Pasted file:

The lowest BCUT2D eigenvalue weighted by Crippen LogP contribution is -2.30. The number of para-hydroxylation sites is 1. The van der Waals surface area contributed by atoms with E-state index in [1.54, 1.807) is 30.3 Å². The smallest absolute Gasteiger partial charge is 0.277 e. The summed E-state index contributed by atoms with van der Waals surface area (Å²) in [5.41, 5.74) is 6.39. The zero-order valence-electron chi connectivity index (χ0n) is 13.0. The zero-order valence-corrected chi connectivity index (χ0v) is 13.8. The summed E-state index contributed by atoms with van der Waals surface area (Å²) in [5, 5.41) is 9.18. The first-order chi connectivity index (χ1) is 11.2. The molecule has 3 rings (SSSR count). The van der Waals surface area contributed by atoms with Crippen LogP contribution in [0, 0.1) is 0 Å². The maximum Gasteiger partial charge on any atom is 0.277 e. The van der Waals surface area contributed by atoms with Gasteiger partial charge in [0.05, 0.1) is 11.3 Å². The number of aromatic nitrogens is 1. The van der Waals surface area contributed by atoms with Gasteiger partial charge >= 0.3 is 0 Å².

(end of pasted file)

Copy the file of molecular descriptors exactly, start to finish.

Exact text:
The lowest BCUT2D eigenvalue weighted by Crippen LogP contribution is -2.30. The number of para-hydroxylation sites is 1. The van der Waals surface area contributed by atoms with E-state index in [1.54, 1.807) is 30.3 Å². The smallest absolute Gasteiger partial charge is 0.277 e. The summed E-state index contributed by atoms with van der Waals surface area (Å²) in [5.41, 5.74) is 6.39. The zero-order valence-electron chi connectivity index (χ0n) is 13.0. The zero-order valence-corrected chi connectivity index (χ0v) is 13.8. The summed E-state index contributed by atoms with van der Waals surface area (Å²) in [5, 5.41) is 9.18. The first-order chi connectivity index (χ1) is 11.2. The molecule has 3 rings (SSSR count). The van der Waals surface area contributed by atoms with Crippen LogP contribution in [0, 0.1) is 0 Å². The maximum Gasteiger partial charge on any atom is 0.277 e. The van der Waals surface area contributed by atoms with Gasteiger partial charge in [0.05, 0.1) is 11.3 Å². The number of aromatic nitrogens is 1. The van der Waals surface area contributed by atoms with Gasteiger partial charge >= 0.3 is 0 Å².